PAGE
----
While it does not require vaccinations for players, the NFL has created a system that makes life much more difficult for unvaccinated players, who have to wear a mask, get tested, adhere to stricter distances and live by different rules.
Give in for the greater good. Buffalo Bills catcher Isaiah McKenzie received his first dose after the NFL sent him a letter that included specific dates and times that he, as an unvaccinated player, had violated the mask policy. McKenzie posted a selfie with his vaccination card on social media. “For the common good …” he said. Previously, he had published a letter of reprimand from the NFL that included surveillance on his mask violations.
Like other leagues, the NFL has required team personnel and coaches to be vaccinated to interact with players. There were multiple reports of coaches from different teams being sent off for refusing to receive the vaccine. But the players, protected by a union, have different rules. Police, fire and teacher unions are playing a similar role against vaccination requirements.
Monitor the unvaccinated. Jacksonville Jaguars coach Urban Meyer said he was taking players ‘vaccination status into consideration when deciding who to cut, though that comment drew scrutiny from the players’ union. And while Patriots head coach Bill Belichick said quarterback Cam Newton’s vaccination status had nothing to do with his departure from the team, that ends the headache of dealing with a key player. not vaccinated.
While players don’t have to get vaccinated at all, anyone who wants to go see them in many cities will have to. In cities like Las Vegas, Seattle and New Orleans, fans will have to prove their vaccination status or show recent negative test results in order to attend games.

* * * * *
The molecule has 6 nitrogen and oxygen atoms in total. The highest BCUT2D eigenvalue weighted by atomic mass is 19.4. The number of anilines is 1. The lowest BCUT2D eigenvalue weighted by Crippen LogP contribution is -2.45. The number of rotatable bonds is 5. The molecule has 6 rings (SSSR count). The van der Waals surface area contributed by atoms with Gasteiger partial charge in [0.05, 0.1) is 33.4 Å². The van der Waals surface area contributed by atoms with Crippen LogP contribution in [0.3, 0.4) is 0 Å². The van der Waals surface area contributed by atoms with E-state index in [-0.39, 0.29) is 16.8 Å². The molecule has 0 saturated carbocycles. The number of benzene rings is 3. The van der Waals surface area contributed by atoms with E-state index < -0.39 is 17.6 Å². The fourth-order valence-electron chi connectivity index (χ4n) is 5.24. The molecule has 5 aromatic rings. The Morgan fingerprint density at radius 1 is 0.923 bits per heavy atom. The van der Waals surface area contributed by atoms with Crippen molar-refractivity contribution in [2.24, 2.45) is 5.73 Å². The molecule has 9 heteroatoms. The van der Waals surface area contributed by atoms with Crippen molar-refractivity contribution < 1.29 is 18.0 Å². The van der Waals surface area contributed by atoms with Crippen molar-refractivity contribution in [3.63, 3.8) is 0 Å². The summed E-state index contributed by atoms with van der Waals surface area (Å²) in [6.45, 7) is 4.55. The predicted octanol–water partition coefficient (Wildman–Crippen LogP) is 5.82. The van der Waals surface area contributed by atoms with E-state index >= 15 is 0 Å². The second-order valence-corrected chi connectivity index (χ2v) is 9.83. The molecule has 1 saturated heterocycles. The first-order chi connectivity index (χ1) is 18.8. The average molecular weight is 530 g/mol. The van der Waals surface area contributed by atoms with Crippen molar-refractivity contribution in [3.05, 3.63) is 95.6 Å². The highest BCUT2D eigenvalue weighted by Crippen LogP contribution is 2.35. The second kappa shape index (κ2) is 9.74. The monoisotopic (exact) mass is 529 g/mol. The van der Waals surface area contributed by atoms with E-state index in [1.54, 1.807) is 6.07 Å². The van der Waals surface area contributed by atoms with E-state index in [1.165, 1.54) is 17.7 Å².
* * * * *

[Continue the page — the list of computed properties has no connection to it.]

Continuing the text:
San Francisco began requiring proof of vaccination for indoor dinners and other activities in August, and New York will begin enforcing its vaccination requirement next Monday. The unvaccinated can still eat outside. But they can’t go to Broadway.
Range of improvement. Vaccine checks are clearly something for which there is a strong market. But they are operating in an unregulated vacuum.
A professor in New York recently used an image of Mickey Mouse to hack into an Excelsior Pass, the state’s verification system that allows users to display their vaccination or testing status, something that will be required to eat inside a restaurant. , going to a Broadway play, working out at a gym, or any other indoor community activity. This gradual approach to verification will have to suffice, since President Joe Biden long ago scrapped the idea of a federal verification program.
The Manhattan district attorney has filed fraud charges against 15 people accused of participating in a fake vaccination card conspiracy.
Can Big Tech fix it? Apple, Google, Samsung and others are working on their own versions of a secure vaccine verification repository, according to Trends Wide’s Samantha Murphy Kelly, who also points to criticism that some of the existing apps are not up to scratch.
They are “allowing users to upload photos of their vaccination card, or anything else, and leave it to business owners to determine if it is real. (To date, countless counterfeit vaccination cards have been sold in the dark web and in the US the border patrol has seized thousands of counterfeits.) “
The dystopian alternative is the Saudi government’s phone app, which tracks the locations of Saudis at all times and is required to verify vaccination in shopping malls, schools and supermarkets, according to Bloomberg.
Americans are unlikely to agree to that kind of intrusion. But with its emphasis on the freedom to not wear masks and not be vaccinated in some parts of the United States, the entire country will pay a price, in lives and infections.